Commentary by Sandra Long Weaver
Tribune Editorial Director

We’ve been holding our breath for 11 months. 

It started when we all watched the video of the public lynching of Mr. George Floyd last May 25. For 9 minutes and 29 seconds, we watched as former police officer Derek Chauvin put his full body weight on the neck of Floyd.

Sandra Long Weaver Tennessee Tribune Editorial Director
Photo by PJ Fischer

We heard Mr. Floyd say over and over again that he could not breathe. He even called out for his deceased mother. We saw Chauvin put his hands in his pockets and look into the camera with a smirk on his face.  But he did not stop kneeling on Mr. Floyd. He continued to kneel on his neck even after he was dead. 

We continued to hold our breath during the murder trial of Chauvin over the last three weeks as witnesses, including police officials, testified against Chauvin. 

And we grew anxious during the 10 hours the jury deliberated before convicting him on all three counts of murder. With the video and all of the evidence against Chauvin, we knew it was not a certainty that he would be convicted. But the diverse jury of three Black men, one Black woman, two women who identified as multiracial, two white men and four white women made the right decision.

Now we breathe. We breathe because justice was upheld for this one Black man who was murdered by police for possibly passing a counterfeit $20 bill. We breathe because this former police officer was made accountable for murdering George Floyd.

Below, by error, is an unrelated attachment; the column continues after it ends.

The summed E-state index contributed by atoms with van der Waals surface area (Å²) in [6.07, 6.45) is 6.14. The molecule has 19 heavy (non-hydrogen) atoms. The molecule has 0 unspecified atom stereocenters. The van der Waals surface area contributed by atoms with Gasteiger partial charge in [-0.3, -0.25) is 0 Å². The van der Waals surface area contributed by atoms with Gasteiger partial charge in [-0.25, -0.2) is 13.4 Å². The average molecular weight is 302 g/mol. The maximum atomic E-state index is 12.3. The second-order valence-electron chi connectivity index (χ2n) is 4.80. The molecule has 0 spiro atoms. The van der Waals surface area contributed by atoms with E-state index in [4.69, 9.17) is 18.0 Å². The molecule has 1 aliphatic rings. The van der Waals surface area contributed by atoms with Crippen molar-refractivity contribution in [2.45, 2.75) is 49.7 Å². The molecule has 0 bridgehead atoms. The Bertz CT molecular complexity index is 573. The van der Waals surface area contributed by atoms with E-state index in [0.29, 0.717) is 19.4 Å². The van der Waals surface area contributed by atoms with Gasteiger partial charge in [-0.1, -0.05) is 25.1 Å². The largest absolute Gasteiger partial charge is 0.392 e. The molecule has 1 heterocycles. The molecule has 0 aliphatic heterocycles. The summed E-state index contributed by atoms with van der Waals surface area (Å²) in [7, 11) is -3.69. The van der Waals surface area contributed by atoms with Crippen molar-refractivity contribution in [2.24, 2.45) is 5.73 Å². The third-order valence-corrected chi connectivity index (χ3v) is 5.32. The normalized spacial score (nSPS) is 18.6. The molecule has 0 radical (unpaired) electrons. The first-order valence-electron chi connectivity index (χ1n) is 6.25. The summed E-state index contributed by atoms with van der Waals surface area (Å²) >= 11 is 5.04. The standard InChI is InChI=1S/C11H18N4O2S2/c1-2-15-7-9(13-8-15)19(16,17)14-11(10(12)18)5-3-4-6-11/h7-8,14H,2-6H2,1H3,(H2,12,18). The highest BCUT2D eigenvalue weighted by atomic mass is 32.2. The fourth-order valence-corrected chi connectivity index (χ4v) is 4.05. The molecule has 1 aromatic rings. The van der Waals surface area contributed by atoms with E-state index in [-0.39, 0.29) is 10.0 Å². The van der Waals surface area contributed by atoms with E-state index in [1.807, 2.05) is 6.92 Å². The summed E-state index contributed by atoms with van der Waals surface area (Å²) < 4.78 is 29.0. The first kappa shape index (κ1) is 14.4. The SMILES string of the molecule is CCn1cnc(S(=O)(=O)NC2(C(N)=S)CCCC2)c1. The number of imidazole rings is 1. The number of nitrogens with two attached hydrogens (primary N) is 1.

We wish there had been accountability for the murders of Tamir Rice, Philando Castille, Sandra Bland, Rayshard Brooks, Breonna Taylor and the list goes on. Black people are treated differently in this country by the police.

Unfortunately, a 16-year-old girl in Columbus, Ohio was shot dead by police just as the murder conviction for Chauvin was being announced. Investigation into that incident is just beginning.

We have to take a long, deep breath because we have much more work to do. We need the George Floyd Justice in Policing Act to become the law of the land. It would be the first step toward national policing reform. 

The Act, which has passed the House and is now in the hands of the Senate, prohibits racial profiling on every level of law enforcement, bans chokeholds, carotid holds and no-knock warrants. It would institute a national police misconduct registry and overhaul legal protections currently afforded to law enforcement known as qualified immunity.

We need to push Tennessee U.S. Senators Marsha Blackburn and Bill Hagerty to support the Act so it can move out of the Senate to President Biden’s desk for his signature.

We need to advocate for our state and local officials to modernize policing policies. And we need to vote in the right people who will make these changes. This is why the John Lewis Voting Rights Act is so important 

We celebrate the conviction but Mr. George Floyd is still dead.  His family is still grieving the loss of their son, father, brother, uncle, life partner. There is still a sadness hanging over all of us.

We’ll start holding our breath again as we await the judge’s decision eight weeks from now on the sentencing. Chauvin could receive as much as 40 years in jail but there are variables that could mean he could serve only 12 years. 

So yes, we can now breathe. But just for a moment. We still have work to do. This was justice for one Black man killed at the hands of the police. His Black life did matter. And because his life mattered, the lives of all Americans matter.